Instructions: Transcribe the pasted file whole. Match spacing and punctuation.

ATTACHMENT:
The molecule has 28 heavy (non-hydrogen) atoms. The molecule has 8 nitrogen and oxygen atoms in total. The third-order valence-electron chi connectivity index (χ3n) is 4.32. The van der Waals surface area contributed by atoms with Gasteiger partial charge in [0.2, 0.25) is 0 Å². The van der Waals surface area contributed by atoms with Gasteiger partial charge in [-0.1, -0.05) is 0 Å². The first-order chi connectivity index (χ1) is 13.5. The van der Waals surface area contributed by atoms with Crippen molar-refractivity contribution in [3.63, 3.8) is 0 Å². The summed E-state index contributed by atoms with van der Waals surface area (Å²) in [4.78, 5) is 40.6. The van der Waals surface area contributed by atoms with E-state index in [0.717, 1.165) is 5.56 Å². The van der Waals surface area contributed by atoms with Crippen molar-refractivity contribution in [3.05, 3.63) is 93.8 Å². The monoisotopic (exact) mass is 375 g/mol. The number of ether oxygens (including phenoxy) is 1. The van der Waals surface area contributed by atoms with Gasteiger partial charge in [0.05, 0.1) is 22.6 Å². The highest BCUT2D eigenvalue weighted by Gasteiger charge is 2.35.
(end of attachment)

The molecule has 28 heavy (non-hydrogen) atoms. The molecule has 8 nitrogen and oxygen atoms in total. The third-order valence-electron chi connectivity index (χ3n) is 4.32. The van der Waals surface area contributed by atoms with Gasteiger partial charge in [0.2, 0.25) is 0 Å². The van der Waals surface area contributed by atoms with Gasteiger partial charge in [-0.1, -0.05) is 0 Å². The first-order chi connectivity index (χ1) is 13.5. The van der Waals surface area contributed by atoms with Crippen molar-refractivity contribution in [3.63, 3.8) is 0 Å². The summed E-state index contributed by atoms with van der Waals surface area (Å²) in [4.78, 5) is 40.6. The van der Waals surface area contributed by atoms with E-state index in [0.717, 1.165) is 5.56 Å². The van der Waals surface area contributed by atoms with Crippen molar-refractivity contribution in [3.05, 3.63) is 93.8 Å². The monoisotopic (exact) mass is 375 g/mol. The number of ether oxygens (including phenoxy) is 1. The van der Waals surface area contributed by atoms with Gasteiger partial charge in [0.05, 0.1) is 22.6 Å². The highest BCUT2D eigenvalue weighted by Gasteiger charge is 2.35.